Boroughs defiant despite snub from cultural awards


South-east London has been snubbed by the London Borough of Culture (LBC) Awards.

Greenwich were third favourites, according to Ladbrokes, to win the LBC award, but was pipped to the post by Waltham Forest, which will receive the £1.35million pot for 2019.

London Mayor Sadiq Khan made the announcement accompanied by a dramatic drum roll and The Clash’s London’s Calling serenaded the winners as they took to the stage.Councillor Denise Hyland, Greenwich council leader, said: “We are rightly proud of Greenwich’s cultural heritage as a major gateway to London where diversity and history uniquely intersect in a spirit of generosity and welcome. I can’t wait to see some of the ideas in our bid brought to life.

“I’m excited about how the public consultation and workshops we held in the run-up to our bid has started a conversation about how cultural activity in the borough can contribute towards our key priorities of tackling poverty, decreasing socio-economic inequality and improving well-being.”

Brent was awarded the LBC grant for 2020.

Bexley was also shunned by the Mayor’s judging panel, but the borough has pledged to build on work which took place during the bid.

Council leader Teresa O’Neill said: “To win the accolade would have been a great achievement for Bexley, but even though we weren’t successful, our bidding journey has been so valuable in creating a strong foundation to build on, and has proved that we are already a borough of culture.”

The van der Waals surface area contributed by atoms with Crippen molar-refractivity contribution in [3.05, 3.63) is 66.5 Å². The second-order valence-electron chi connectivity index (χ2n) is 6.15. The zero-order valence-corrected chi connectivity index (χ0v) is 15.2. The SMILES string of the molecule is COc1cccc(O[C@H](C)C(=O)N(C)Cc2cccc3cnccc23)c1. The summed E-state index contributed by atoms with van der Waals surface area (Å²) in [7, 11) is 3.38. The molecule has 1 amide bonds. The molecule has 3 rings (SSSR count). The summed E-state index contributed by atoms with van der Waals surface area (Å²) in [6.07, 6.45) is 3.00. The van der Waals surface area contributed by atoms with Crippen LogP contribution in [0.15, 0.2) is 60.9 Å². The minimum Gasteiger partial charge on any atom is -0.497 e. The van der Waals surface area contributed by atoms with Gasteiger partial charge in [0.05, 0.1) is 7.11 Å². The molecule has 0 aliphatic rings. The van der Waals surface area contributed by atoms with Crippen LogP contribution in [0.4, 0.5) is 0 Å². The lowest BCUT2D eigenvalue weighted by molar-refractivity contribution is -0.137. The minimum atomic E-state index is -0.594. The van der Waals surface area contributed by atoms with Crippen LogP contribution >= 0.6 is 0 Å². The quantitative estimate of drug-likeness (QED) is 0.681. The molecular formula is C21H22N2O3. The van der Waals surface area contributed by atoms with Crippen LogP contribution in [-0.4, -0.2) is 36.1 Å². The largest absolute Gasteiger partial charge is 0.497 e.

It wasn’t all bad news for South-east London, though, as Lewisham picked up one of the six Culture Impact Awards.

It will share a £850,000 pot with Lambeth, Merton, Barking and Dagenham, Kingston, and Camden. Lewisham cashed in on £216,000 to invest in its Festival of Creative Aging.

The festival’s centrepiece will be Christopher Green’s 48-hour immersive theatre production, The Home, co-devised with older residents at The Home at Beckenham Place Mansion.

The aim of the festival will be to give older residents the chance to take an active part in civic life. It will reach more than 400 older residents and will target deprived wards where life expectancy is lowest.

Cllr Chris Best, cabinet member for health, wellbeing and older people, said: “Culture is everywhere in Lewisham, from the amazing Albany theatre to our annual summer festival, People’s Day.

“The Mayor’s funding will give thousands of people in Lewisham the chance to take part in cutting edge arts and culture on their doorstep.”

Twenty-two boroughs submitted bids to be named London Borough of Culture. The initiative was supported by a grant of £300,000 from the City Bridge Trust – the City of London Corporation’s charitable funder, as well as £3.5million from City Hall.

Mr Khan was inspired to start the scheme after the success of the UK City and European Capital of Culture programmes.

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